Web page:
McCoy: Porous pitching results in 9-3 Reds loss

The Cincinnati Reds were afforded the opportunity to climb out of fourth place and into third place during a three-game series this week in Wrigley Field.

They began the game Tuesday night two games behind the third-place Chicago Cubs and a three-game sweep would push them ahead of the Cubs.

Instead, the Reds pitching staff put on a horrific display, issuing 11 walks and hitting a batter leading to an ugly 9-3 defeat.

Offensively, the Reds were far from offensive. They had two hits, both by Kyle Farmer — a home run and a two-run triple to drive in all three runs in the first eight innings. They grabbed two hits in the ninth when it was 9-3.

Starter Justin Dunn left after 4 2/3 innings, the game tied, 3-3. But he walked four.

Then Ian Gibaut walked one in a third of an inning, Reiver Sanmartin walked one in two thirds of an inning, Fernando Cruz walked two in one-third of an inning and Art Warren walked three in two-thirds of an inning.

While Reds pitchers couldn’t find home plate with GPS, a Cubs rookie making his major league debut showed them how it’s done.

Hayden Wesneski replaced starter Wade Miley to start the fifth and finished the game. From the fifth through the eighth he retired 12 of 13 and the only baserunner was a walk.

He retired 14 in a row until Spencer Steer doubled with one out in the ninth and Aristides Aquino beat out an infield single. Wesneski finished with five innings of no-run, three-hit, one walk and eight strikeouts.

The Reds scored two in the first off former teammate Miley, making his first start June 10. And the two runs were not Miley’s fault, due to a leaky defense.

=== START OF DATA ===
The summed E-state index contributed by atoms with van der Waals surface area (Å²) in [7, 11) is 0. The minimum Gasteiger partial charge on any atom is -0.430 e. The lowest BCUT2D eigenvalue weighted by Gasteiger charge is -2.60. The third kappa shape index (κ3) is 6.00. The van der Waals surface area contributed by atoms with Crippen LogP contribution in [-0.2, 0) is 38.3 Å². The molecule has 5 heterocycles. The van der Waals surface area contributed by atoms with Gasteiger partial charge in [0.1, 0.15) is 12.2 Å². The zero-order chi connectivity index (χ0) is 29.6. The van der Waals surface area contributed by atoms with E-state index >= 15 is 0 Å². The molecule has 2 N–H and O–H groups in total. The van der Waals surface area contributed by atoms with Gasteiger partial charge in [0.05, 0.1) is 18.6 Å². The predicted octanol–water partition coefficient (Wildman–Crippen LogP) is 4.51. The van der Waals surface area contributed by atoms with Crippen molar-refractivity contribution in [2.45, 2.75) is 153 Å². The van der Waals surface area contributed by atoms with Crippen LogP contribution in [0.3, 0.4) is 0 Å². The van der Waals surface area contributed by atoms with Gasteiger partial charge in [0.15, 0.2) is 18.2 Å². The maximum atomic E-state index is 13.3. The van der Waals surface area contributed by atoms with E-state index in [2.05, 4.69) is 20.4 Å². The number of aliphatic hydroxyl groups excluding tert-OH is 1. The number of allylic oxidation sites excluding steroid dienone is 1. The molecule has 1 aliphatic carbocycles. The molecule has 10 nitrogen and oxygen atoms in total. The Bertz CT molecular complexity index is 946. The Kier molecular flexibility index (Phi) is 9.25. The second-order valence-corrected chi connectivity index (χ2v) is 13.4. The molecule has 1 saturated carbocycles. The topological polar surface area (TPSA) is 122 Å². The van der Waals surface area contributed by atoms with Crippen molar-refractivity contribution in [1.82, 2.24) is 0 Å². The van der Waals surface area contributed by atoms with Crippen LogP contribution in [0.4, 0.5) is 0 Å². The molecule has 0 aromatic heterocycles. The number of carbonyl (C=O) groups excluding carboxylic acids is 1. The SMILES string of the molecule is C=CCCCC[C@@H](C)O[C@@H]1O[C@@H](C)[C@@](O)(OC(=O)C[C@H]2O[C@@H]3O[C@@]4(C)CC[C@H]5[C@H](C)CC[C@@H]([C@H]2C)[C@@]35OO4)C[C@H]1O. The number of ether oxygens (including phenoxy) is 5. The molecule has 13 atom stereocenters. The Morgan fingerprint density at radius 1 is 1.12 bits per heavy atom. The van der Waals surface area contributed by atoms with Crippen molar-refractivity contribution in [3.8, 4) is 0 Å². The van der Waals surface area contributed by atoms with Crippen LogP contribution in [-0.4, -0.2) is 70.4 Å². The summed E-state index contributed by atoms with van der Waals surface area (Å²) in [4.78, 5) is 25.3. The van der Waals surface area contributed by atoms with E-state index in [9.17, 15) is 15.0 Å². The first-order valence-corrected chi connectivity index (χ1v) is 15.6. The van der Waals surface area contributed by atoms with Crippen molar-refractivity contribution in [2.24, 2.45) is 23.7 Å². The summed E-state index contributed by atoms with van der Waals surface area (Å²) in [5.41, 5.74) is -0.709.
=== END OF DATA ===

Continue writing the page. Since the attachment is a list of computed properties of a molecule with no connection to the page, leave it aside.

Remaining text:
Jonathan India led off the game with a four-pitch walk. Albert Almora Jr. hit a double play ground ball, but second baseman Nick Madrigal threw wildly for an error.

Farmer blooped one behind first base and right fielder Seiya Suzuki permitted it to bounce past him. Two runs scored and Farmer was credited with a triple.

Reds-killer Ian Happ homered in the bottom of the first and before the ball landed in the left field bleachers, TV analyst Chris Welsh said, “What else is new?”

Farmer got the run back in the third. With one out, he picked on Miley’s first pitch and drove it into the left-field bleachers, giving the Reds a 3-1 lead.

The Cubs tied it against Dunn in the fifth. He walked Alfonso Rivas on a full count to open the inning. With two outs, Suzuki homered to left field and it was 3-3.

Chicago grabbed a 5-3 lead against the always shaky Reds bullpen in the sixth. Gibaut gave up a leadoff single to Nico Hoerner and Sanmartin replaced Gibaut.

Rafael Ortega tried to bunt, but Sanmartin wouldn’t let him. He walked him. Yan Gomes bunted the runners to third and second.

Cruz replaced Sanmartin and he walked Christopher Morel to fill the bases. Nick Madrigal lined a single to right for two runs and a 5-3 Cubs lead.

Warren took his turn giving up runs in the seventh with some more wildness. He issued a single, hit a batter, walked one to fill the bases and gave up a two-run single to No. 9 hitter Christopher Morel. Then he walked two straight, forcing in another run before manager David Bell mercifully sent him to the clubhouse.

Hunter Strickland didn’t walk anybody in the eighth, but he gave up a triple to Hoerner and a sacrifice fly to Ortega to make it 9-3.

With two outs and two strikes on Jose Barrero in the ninth, Bell was ejected for expressing his displeasure with umpire Carlos Torres’ strike zone, something both teams were unhappy with the entire game.

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